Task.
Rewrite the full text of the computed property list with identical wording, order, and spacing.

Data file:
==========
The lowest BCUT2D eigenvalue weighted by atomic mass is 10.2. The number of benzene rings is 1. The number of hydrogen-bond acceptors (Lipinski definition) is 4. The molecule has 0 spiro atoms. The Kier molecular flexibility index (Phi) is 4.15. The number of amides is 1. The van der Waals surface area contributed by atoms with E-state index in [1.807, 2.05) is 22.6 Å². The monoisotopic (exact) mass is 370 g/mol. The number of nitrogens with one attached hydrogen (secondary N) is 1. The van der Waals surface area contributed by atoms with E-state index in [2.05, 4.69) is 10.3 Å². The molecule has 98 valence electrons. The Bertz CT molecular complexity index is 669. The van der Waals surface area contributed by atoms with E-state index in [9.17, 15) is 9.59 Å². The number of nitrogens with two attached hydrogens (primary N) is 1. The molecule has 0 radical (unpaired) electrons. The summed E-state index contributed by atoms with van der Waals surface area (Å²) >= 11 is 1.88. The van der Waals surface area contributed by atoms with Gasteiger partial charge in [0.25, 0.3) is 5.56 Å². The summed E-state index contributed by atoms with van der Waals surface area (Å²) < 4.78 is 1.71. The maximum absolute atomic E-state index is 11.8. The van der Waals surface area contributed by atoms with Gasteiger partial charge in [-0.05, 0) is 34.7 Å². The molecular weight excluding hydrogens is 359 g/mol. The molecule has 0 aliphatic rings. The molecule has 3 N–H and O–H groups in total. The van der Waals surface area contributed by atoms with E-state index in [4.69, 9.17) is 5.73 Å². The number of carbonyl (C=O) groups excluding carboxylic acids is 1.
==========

The lowest BCUT2D eigenvalue weighted by atomic mass is 10.2. The number of benzene rings is 1. The number of hydrogen-bond acceptors (Lipinski definition) is 4. The molecule has 0 spiro atoms. The Kier molecular flexibility index (Phi) is 4.15. The number of amides is 1. The van der Waals surface area contributed by atoms with E-state index in [1.807, 2.05) is 22.6 Å². The monoisotopic (exact) mass is 370 g/mol. The number of nitrogens with one attached hydrogen (secondary N) is 1. The van der Waals surface area contributed by atoms with E-state index in [2.05, 4.69) is 10.3 Å². The molecule has 98 valence electrons. The Bertz CT molecular complexity index is 669. The van der Waals surface area contributed by atoms with E-state index in [9.17, 15) is 9.59 Å². The number of nitrogens with two attached hydrogens (primary N) is 1. The molecule has 0 radical (unpaired) electrons. The summed E-state index contributed by atoms with van der Waals surface area (Å²) >= 11 is 1.88. The van der Waals surface area contributed by atoms with Gasteiger partial charge in [0.25, 0.3) is 5.56 Å². The summed E-state index contributed by atoms with van der Waals surface area (Å²) < 4.78 is 1.71. The maximum absolute atomic E-state index is 11.8. The van der Waals surface area contributed by atoms with Gasteiger partial charge in [-0.05, 0) is 34.7 Å². The molecular weight excluding hydrogens is 359 g/mol. The molecule has 0 aliphatic rings. The molecule has 3 N–H and O–H groups in total. The van der Waals surface area contributed by atoms with E-state index in [4.69, 9.17) is 5.73 Å². The number of carbonyl (C=O) groups excluding carboxylic acids is 1.